Fri Mar 17 & Sun Mar 19:
60th ANN ARBOR FILM FESTIVAL TOUR PROGRAM 2
Harpur Cinema is pleased to present the 60th Ann Arbor Film Festival Tour! Established in 1963, the Ann Arbor Film Festival is the longest-running independent and experimental film festival in North America. The six-day festival presents 40 programs with more than 200 films from over 20 countries of all lengths and genres, including experimental, animation, documentary, narrative, hybrid and performance-based works. Program 2 includes films from Austria, Germany, Taiwan, the UK, California, Michigan, and North Carolina: Theorie und Praxis (Leonie Minor), Miracle Whip (Jerod Willis), Money is the One True God (Lachlan Turczan), Moving or Being Moved (Sabine Gruffat), Amazon Woman (Anna Vasof), A Brief Appearance of Neon (Matthias Sahli, Immanuel Esser), 3 Wetlands (Jane Cheadle), Tank Fairy (Erich Rettstadt).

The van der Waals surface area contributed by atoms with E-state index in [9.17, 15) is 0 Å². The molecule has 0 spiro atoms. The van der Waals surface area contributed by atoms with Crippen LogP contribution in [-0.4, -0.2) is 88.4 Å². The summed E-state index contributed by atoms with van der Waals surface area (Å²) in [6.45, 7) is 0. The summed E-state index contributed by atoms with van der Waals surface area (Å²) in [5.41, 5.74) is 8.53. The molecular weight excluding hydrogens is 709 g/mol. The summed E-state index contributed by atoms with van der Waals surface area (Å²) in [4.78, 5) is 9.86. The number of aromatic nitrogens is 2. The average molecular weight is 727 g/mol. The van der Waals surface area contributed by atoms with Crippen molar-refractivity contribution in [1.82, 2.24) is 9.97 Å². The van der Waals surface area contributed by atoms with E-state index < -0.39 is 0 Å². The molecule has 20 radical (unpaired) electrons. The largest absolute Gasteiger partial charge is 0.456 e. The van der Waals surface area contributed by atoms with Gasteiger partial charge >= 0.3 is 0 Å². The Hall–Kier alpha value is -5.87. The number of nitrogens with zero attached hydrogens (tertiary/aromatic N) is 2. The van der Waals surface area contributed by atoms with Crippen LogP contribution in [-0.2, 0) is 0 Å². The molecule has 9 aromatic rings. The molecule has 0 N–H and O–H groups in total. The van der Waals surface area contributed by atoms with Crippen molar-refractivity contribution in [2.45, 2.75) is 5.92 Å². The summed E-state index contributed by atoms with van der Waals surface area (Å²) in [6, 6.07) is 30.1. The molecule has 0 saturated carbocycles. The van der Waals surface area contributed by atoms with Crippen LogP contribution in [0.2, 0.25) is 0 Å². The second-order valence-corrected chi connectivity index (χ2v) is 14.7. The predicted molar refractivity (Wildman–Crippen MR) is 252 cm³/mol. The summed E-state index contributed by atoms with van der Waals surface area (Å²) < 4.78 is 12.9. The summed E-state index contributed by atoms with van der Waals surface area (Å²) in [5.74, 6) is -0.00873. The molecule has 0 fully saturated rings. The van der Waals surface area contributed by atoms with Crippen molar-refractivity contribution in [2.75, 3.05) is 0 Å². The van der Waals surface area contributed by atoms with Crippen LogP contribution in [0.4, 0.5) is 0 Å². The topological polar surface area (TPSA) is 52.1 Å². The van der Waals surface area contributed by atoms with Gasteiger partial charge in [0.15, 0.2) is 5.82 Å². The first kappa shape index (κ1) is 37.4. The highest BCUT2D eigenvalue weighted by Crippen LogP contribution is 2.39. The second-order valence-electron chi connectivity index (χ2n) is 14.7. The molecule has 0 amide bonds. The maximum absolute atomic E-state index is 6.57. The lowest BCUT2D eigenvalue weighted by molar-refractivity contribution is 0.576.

Fri Mar 24 & Sun Mar 26:
RIDDLES OF THE SPHINX
Laura Mulvey and Peter Wollen, Great Britain, 1977, 92 min
LAURA MULVEY IN-PERSON ON FRI MAR 24!
Laura Mulvey, author of the seminal essay Visual Pleasure and Narrative Cinema, helped to establish feminist film theory as a legitimate field of study. With Peter Wollen, she directed one of the most visually stimulating, theoretically rigorous films to emerge from the 1970s. Riddles of the Sphinx is a landmark fusion of feminism and formal experimentation that seeks to create a non-sexist film language. Its title figure, the legendary creature of antiquity, terrorized Thebes and self-destructed only after Oedipus correctly answered her riddle. Invoking and challenging traditional interpretations of the Oedipus story as a movement from matriarchal culture to patriarchal order, the film also probes representation in film itself. The central narrative section, about Louise, a middle-class woman, and her four-year-old daughter Ana, is an inquiry into the arbitrary nature of conventional film techniques that captures Louise's struggles with motherhood in a patriarchal society.